Given that his most famous, and most covered song, Hallelujah took two years and 80 potential verses to get right it’s no wonder that Leonard Cohen describes what he does as the “sacred mechanics of song writing.” On Old Ideas, his first album in eight years and only his twelfth since 1967, those sacred mechanics have been well lubricated by well-considered measures of humour, self-reproach and wisdom.

Same as usual with Len then but this new collection of songs finds the 77-year-old Cohen more visible and more loved than at any time in his long career. When bankruptcy (his former manager allegedly made off with his fortune) necessitated his first world tour in fifteen years in 2008, the hosannas that greeted his live shows were awed but deafening. Cohen, unlike Dylan, came late to legend status. And following the disappointing slip in quality control that was 2004’s Dear Heather, he is on incredible form on Old Ideas.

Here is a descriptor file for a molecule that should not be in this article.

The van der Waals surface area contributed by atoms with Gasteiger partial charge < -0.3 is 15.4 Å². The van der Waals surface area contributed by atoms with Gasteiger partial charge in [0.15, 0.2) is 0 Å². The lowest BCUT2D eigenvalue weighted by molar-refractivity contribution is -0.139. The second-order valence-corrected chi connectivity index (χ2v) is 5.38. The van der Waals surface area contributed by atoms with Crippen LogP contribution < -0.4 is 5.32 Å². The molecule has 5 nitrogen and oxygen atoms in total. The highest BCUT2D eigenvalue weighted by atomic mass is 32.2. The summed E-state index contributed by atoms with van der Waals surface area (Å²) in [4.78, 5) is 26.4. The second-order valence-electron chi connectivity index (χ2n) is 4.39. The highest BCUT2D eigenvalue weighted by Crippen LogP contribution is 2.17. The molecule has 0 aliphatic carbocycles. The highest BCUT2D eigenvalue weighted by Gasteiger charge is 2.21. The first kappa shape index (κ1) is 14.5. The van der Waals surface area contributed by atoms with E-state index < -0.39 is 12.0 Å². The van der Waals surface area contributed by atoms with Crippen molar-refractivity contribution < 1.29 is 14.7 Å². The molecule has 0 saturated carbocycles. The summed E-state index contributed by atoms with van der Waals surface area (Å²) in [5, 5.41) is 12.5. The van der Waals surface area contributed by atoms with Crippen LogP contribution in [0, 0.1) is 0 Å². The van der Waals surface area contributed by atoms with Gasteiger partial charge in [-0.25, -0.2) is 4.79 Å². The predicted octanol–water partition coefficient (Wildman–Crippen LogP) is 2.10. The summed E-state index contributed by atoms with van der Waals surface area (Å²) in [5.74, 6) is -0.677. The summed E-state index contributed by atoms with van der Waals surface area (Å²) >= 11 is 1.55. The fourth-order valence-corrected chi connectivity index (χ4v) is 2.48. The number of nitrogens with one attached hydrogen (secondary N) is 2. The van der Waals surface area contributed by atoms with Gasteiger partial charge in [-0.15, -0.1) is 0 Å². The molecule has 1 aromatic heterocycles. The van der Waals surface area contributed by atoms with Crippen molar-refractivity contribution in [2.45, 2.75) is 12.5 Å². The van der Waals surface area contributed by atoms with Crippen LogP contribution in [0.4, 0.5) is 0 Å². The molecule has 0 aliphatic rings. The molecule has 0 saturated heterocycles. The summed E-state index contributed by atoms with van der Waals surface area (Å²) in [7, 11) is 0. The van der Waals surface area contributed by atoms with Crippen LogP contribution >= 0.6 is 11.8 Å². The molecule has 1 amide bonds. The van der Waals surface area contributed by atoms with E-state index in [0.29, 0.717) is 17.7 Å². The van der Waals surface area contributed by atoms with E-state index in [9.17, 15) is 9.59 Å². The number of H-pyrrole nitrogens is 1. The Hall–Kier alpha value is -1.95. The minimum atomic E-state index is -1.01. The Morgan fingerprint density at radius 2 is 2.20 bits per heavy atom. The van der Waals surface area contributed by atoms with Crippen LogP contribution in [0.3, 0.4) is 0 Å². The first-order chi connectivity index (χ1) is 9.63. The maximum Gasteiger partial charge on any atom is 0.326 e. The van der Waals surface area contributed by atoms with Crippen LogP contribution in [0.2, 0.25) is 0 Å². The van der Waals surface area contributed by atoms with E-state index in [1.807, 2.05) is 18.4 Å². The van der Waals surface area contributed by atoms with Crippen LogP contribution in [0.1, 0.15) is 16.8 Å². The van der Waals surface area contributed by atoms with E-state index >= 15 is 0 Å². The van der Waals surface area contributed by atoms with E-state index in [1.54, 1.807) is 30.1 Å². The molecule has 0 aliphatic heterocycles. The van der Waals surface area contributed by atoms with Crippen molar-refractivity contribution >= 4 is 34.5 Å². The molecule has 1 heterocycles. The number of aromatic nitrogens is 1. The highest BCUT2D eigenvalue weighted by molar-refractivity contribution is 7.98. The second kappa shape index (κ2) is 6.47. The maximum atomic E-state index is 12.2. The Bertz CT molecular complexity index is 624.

He opens the ceremonial proceedings with the killer line, “I love to speak with Leonard, he’s a sportsman and a shepherd, he’s a lazy bastard living in a suit.” That’s Going Home in which he whispers wisdom into your ear as long-time collaborators The Webb Sisters coo beatifically in the background.

But this “manual for living with defeat” is not just indexed with black humour; Cohen’s parched, cracked voice is wreathed like smoke around the deeply serious The Darkness in which he confronts the depression he’s suffered for much of his adult life. “The present’s not that pleasant . . . I thought the past would last me, but the darkness got that too”. Baptist-like hymn Come Healing is perhaps the straightest and weakest thing here as he invites us down to the river for a spiritual dunking and thus redemption. But Banjo, a song inspired by the devastation wrought by Hurricane Katrina, is another stand out.

If his last two albums seemed to drift by on a tide of synths, a new-age daydream where the muzack was a suitable but soporific backdrop to Cohen’s low rumble, the sound here is a hypnotic mix of seedy lounge music, brittle banjo, violins, and the slow shuffle of brushed drums.

To paraphrase Woody Allen, anybody who likes Cohen’s earlier, funnier albums will be delighted by Old Ideas. On the back of the album cover Cohen has written these words in his own elegantly scripted calligraphy – “Coming to the end of the book . . . but not quite yet.”

Hallelujah to that.

Alan Corr